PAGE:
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San Francisco, California
18th - 21st June

USGA says titanium drivers are OK

San Francisco, 17th June 1998 - The United States Golf Association today said it is proposing a test protocol that can objectively measure the "spring-like" effect in golf club heads. The test will be based on the rebound velocity of a golf ball off a club face.

While there may be some exceptions, it is the USGA's expectation and intent that virtually all of the golf clubs that have been submitted to the USGA will conform to this proposed test.

The USGA's announcement came after speculation arose in the last few months that the body that controls golf rules in the United States would move to rein in the latest technological advances in titanium clubs.

The USGA Technical Department has developed this protocol, which has been validated by outside experts.

Since 1984, the Rules of Golf have stated that "the material and construction of the club shall not have the effect at impact of a spring" (Rule 4-1e, Appendix II). This reference is the only reference to "spring-like" effect in the Rules.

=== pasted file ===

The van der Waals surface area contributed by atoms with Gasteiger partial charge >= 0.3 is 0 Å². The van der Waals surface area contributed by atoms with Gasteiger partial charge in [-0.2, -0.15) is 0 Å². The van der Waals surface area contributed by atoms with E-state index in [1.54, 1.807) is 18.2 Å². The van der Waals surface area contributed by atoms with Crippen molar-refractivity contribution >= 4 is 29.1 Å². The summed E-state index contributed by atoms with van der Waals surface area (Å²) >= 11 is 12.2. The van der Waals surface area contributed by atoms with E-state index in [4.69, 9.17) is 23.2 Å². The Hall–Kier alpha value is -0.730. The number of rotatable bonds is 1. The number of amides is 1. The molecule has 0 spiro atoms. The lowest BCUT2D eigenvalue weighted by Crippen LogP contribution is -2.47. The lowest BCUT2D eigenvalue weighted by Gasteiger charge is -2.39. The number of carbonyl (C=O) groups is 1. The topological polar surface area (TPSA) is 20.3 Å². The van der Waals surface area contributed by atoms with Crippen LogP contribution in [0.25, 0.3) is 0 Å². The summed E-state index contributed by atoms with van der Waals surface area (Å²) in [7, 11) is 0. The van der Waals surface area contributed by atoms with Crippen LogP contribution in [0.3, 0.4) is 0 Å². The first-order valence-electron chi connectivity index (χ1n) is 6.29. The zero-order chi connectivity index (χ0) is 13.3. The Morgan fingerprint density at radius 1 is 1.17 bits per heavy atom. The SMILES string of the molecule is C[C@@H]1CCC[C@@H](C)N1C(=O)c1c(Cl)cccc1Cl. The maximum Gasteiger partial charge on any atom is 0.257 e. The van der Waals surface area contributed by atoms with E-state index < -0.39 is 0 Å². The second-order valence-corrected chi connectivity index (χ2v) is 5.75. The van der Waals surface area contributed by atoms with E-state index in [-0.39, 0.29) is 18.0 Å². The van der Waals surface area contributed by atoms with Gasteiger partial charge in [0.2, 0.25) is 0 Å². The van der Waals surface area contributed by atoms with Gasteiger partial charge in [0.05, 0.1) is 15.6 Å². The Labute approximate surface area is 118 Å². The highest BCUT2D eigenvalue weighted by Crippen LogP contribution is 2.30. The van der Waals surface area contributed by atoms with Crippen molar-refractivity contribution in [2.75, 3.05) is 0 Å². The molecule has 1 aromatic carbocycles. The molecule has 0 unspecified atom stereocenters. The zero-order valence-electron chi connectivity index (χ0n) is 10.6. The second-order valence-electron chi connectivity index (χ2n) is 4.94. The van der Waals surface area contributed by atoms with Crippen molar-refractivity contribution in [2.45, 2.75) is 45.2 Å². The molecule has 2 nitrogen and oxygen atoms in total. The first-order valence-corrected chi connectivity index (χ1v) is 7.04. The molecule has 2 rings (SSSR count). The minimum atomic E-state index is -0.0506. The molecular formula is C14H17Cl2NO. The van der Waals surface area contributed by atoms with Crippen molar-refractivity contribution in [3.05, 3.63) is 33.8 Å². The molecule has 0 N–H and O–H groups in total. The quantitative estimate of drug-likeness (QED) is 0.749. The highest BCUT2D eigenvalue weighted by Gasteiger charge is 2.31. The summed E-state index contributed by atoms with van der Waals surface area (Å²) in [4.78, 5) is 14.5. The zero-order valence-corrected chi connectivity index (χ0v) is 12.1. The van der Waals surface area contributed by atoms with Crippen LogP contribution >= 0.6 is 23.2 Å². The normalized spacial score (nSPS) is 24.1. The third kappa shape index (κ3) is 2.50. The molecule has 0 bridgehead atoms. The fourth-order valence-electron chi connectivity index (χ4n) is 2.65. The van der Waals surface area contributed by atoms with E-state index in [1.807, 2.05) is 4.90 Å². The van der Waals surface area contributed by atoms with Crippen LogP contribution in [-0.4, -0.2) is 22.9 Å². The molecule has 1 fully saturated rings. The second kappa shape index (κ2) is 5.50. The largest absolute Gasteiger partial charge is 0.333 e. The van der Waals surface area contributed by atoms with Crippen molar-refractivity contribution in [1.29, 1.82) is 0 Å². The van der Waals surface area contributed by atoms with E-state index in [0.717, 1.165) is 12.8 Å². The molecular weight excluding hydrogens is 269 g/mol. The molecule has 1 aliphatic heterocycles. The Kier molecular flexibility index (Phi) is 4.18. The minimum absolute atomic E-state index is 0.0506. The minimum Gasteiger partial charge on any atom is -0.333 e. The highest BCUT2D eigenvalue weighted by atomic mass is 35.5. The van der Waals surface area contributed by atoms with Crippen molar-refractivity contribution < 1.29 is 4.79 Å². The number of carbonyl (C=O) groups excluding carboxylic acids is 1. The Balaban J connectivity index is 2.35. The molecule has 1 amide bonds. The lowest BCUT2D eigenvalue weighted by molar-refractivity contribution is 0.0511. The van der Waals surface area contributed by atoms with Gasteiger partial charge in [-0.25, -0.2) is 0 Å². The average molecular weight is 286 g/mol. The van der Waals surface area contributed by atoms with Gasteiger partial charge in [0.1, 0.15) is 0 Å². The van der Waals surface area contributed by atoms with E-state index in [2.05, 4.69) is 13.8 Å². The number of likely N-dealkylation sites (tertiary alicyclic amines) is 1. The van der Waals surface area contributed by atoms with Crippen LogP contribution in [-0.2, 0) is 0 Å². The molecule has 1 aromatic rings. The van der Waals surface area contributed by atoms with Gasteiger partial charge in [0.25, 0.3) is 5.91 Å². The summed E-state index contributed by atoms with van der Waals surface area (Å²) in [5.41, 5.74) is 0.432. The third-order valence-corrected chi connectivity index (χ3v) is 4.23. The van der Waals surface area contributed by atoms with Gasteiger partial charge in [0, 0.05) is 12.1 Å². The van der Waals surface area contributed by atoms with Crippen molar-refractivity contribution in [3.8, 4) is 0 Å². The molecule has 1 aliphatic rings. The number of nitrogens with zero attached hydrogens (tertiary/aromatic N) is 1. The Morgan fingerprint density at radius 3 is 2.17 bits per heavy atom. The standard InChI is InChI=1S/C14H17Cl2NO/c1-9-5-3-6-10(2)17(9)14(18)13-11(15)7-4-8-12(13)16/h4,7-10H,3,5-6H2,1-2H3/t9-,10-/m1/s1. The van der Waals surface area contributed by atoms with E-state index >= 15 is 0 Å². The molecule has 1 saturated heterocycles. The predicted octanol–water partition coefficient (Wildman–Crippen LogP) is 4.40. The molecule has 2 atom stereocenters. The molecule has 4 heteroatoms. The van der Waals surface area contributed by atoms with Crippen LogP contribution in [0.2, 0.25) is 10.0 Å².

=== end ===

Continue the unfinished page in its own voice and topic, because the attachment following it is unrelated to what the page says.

"In the literal sense, all clubs have some 'spring-like' effect, because all clubs deform at impact," USGA Executive Director David Fay said. "Bob Jones's driver deformed at impact; the wooden-headed drivers used in the 1987 U.S. Open at The Olympic Club deformed at impact; and so do the thin-faced, large-headed drivers, which the majority of players in the year's U.S. Open will use."

In addressing this question of "spring-like" effect, the USGA has concluded that while the intent of the Rule is clear, the current language in the Rules book requires clarification. Thus, the Association has devised this test.

The USGA will release the particulars of the proposed test protocol to manufacturers within the next few weeks in advance of a meeting this Fall at the USGA's New Jersey headquarters, Golf House. This meeting will provide an opportunity for all interested parties, including manufacturers, to offer input on the test protocol.

"We do not believe that the 'spring-like' effect in clubs that are presently in use has lessened the skill required to play the game at championships such as the U.S. Open or at the recreational level," Fay said. "Golf constantly evolves. With an eye to the future, we have a responsibility to all involved with the sport to set objective, clearly understood standards that anticipate emerging technology while maintaining the fundamental challenge of the game."

Complete text of the Press Release from the USGA

Letter sent to equipment manufacturers


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